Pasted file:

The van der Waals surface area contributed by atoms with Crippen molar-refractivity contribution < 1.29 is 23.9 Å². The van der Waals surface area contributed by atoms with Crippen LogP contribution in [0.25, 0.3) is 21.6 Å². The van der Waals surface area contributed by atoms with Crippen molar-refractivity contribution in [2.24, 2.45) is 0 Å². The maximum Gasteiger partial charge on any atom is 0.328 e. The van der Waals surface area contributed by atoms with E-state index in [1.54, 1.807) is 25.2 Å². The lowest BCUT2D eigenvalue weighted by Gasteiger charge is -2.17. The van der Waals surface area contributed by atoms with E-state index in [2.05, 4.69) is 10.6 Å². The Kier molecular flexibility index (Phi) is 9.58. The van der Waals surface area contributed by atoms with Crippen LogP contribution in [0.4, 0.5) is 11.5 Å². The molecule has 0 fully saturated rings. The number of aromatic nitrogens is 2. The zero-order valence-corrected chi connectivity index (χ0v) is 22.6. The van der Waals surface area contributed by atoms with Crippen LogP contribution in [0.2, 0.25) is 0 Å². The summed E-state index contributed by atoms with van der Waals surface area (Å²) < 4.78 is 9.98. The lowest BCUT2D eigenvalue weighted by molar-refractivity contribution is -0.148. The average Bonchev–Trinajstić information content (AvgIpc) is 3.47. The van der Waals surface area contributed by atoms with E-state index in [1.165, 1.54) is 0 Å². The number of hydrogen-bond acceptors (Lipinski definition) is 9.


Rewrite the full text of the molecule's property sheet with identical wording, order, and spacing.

The van der Waals surface area contributed by atoms with Crippen molar-refractivity contribution < 1.29 is 23.9 Å². The van der Waals surface area contributed by atoms with Crippen LogP contribution in [0.25, 0.3) is 21.6 Å². The van der Waals surface area contributed by atoms with Crippen molar-refractivity contribution in [2.24, 2.45) is 0 Å². The maximum Gasteiger partial charge on any atom is 0.328 e. The van der Waals surface area contributed by atoms with E-state index in [1.54, 1.807) is 25.2 Å². The lowest BCUT2D eigenvalue weighted by Gasteiger charge is -2.17. The van der Waals surface area contributed by atoms with E-state index in [2.05, 4.69) is 10.6 Å². The Kier molecular flexibility index (Phi) is 9.58. The van der Waals surface area contributed by atoms with Crippen LogP contribution in [0.4, 0.5) is 11.5 Å². The molecule has 0 fully saturated rings. The number of aromatic nitrogens is 2. The zero-order valence-corrected chi connectivity index (χ0v) is 22.6. The van der Waals surface area contributed by atoms with Crippen LogP contribution in [0.2, 0.25) is 0 Å². The summed E-state index contributed by atoms with van der Waals surface area (Å²) < 4.78 is 9.98. The lowest BCUT2D eigenvalue weighted by molar-refractivity contribution is -0.148. The average Bonchev–Trinajstić information content (AvgIpc) is 3.47. The van der Waals surface area contributed by atoms with E-state index in [1.165, 1.54) is 0 Å². The number of hydrogen-bond acceptors (Lipinski definition) is 9.